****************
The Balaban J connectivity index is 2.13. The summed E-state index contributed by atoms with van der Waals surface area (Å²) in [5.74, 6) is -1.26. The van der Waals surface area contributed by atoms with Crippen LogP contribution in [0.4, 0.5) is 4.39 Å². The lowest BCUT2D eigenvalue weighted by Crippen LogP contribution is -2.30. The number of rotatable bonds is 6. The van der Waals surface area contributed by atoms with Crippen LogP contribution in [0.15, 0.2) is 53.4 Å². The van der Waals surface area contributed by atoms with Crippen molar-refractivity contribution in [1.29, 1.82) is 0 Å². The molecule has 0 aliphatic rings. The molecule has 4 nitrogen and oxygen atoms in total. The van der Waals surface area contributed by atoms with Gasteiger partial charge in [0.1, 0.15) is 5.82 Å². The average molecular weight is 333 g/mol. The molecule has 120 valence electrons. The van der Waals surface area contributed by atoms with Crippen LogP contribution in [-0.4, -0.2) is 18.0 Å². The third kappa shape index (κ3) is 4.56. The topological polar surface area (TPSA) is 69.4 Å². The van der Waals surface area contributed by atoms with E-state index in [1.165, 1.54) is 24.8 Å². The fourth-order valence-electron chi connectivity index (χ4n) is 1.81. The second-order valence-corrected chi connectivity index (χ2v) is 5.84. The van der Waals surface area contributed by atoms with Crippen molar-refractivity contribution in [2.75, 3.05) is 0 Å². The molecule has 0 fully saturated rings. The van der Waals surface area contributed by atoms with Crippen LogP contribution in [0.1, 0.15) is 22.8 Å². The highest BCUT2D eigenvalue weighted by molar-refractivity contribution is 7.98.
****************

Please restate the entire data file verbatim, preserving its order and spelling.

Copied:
The Balaban J connectivity index is 2.13. The summed E-state index contributed by atoms with van der Waals surface area (Å²) in [5.74, 6) is -1.26. The van der Waals surface area contributed by atoms with Crippen LogP contribution in [0.4, 0.5) is 4.39 Å². The lowest BCUT2D eigenvalue weighted by Crippen LogP contribution is -2.30. The number of rotatable bonds is 6. The van der Waals surface area contributed by atoms with Crippen LogP contribution in [0.15, 0.2) is 53.4 Å². The van der Waals surface area contributed by atoms with Crippen molar-refractivity contribution in [1.29, 1.82) is 0 Å². The molecule has 0 aliphatic rings. The molecule has 4 nitrogen and oxygen atoms in total. The van der Waals surface area contributed by atoms with Gasteiger partial charge in [0.1, 0.15) is 5.82 Å². The average molecular weight is 333 g/mol. The molecule has 120 valence electrons. The van der Waals surface area contributed by atoms with Crippen LogP contribution in [-0.4, -0.2) is 18.0 Å². The third kappa shape index (κ3) is 4.56. The topological polar surface area (TPSA) is 69.4 Å². The van der Waals surface area contributed by atoms with E-state index in [1.165, 1.54) is 24.8 Å². The fourth-order valence-electron chi connectivity index (χ4n) is 1.81. The second-order valence-corrected chi connectivity index (χ2v) is 5.84. The van der Waals surface area contributed by atoms with Crippen molar-refractivity contribution in [2.75, 3.05) is 0 Å². The molecule has 0 fully saturated rings. The van der Waals surface area contributed by atoms with Crippen LogP contribution in [0.1, 0.15) is 22.8 Å². The highest BCUT2D eigenvalue weighted by molar-refractivity contribution is 7.98.